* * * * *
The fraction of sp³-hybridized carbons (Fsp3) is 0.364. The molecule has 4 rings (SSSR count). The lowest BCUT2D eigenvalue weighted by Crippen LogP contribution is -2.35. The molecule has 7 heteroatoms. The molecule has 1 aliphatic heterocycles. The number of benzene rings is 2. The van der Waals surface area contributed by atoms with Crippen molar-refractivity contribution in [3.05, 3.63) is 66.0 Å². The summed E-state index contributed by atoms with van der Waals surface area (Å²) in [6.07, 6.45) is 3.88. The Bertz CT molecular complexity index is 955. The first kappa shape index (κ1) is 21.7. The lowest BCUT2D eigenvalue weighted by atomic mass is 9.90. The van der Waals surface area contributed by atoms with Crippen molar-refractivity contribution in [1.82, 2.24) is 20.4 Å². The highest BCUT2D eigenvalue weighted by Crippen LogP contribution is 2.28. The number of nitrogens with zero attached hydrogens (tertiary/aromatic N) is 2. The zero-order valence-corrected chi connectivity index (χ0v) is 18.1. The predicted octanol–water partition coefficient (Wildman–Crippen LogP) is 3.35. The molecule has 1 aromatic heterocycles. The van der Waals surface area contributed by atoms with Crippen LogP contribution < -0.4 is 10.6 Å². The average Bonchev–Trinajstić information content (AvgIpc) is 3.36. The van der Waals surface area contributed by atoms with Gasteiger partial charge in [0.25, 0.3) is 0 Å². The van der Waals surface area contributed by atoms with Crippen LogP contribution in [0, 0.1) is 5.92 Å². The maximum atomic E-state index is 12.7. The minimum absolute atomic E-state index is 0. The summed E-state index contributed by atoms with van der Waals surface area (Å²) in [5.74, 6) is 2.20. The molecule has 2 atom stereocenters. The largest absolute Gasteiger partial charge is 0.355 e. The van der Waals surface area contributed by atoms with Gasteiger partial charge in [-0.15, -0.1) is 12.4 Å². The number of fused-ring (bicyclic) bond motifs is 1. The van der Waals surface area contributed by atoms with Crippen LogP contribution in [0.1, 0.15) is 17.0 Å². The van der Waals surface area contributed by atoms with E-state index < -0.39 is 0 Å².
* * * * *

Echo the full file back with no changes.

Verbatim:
The fraction of sp³-hybridized carbons (Fsp3) is 0.364. The molecule has 4 rings (SSSR count). The lowest BCUT2D eigenvalue weighted by Crippen LogP contribution is -2.35. The molecule has 7 heteroatoms. The molecule has 1 aliphatic heterocycles. The number of benzene rings is 2. The van der Waals surface area contributed by atoms with Crippen molar-refractivity contribution in [3.05, 3.63) is 66.0 Å². The summed E-state index contributed by atoms with van der Waals surface area (Å²) in [6.07, 6.45) is 3.88. The Bertz CT molecular complexity index is 955. The first kappa shape index (κ1) is 21.7. The lowest BCUT2D eigenvalue weighted by atomic mass is 9.90. The van der Waals surface area contributed by atoms with Crippen molar-refractivity contribution in [1.82, 2.24) is 20.4 Å². The highest BCUT2D eigenvalue weighted by Crippen LogP contribution is 2.28. The number of nitrogens with zero attached hydrogens (tertiary/aromatic N) is 2. The zero-order valence-corrected chi connectivity index (χ0v) is 18.1. The predicted octanol–water partition coefficient (Wildman–Crippen LogP) is 3.35. The molecule has 1 aromatic heterocycles. The van der Waals surface area contributed by atoms with Crippen LogP contribution < -0.4 is 10.6 Å². The average Bonchev–Trinajstić information content (AvgIpc) is 3.36. The van der Waals surface area contributed by atoms with Gasteiger partial charge in [0.25, 0.3) is 0 Å². The van der Waals surface area contributed by atoms with Crippen LogP contribution in [0, 0.1) is 5.92 Å². The maximum atomic E-state index is 12.7. The minimum absolute atomic E-state index is 0. The summed E-state index contributed by atoms with van der Waals surface area (Å²) in [5.74, 6) is 2.20. The molecule has 2 atom stereocenters. The largest absolute Gasteiger partial charge is 0.355 e. The van der Waals surface area contributed by atoms with Gasteiger partial charge in [-0.15, -0.1) is 12.4 Å². The number of fused-ring (bicyclic) bond motifs is 1. The van der Waals surface area contributed by atoms with Crippen LogP contribution in [0.1, 0.15) is 17.0 Å². The van der Waals surface area contributed by atoms with E-state index < -0.39 is 0 Å².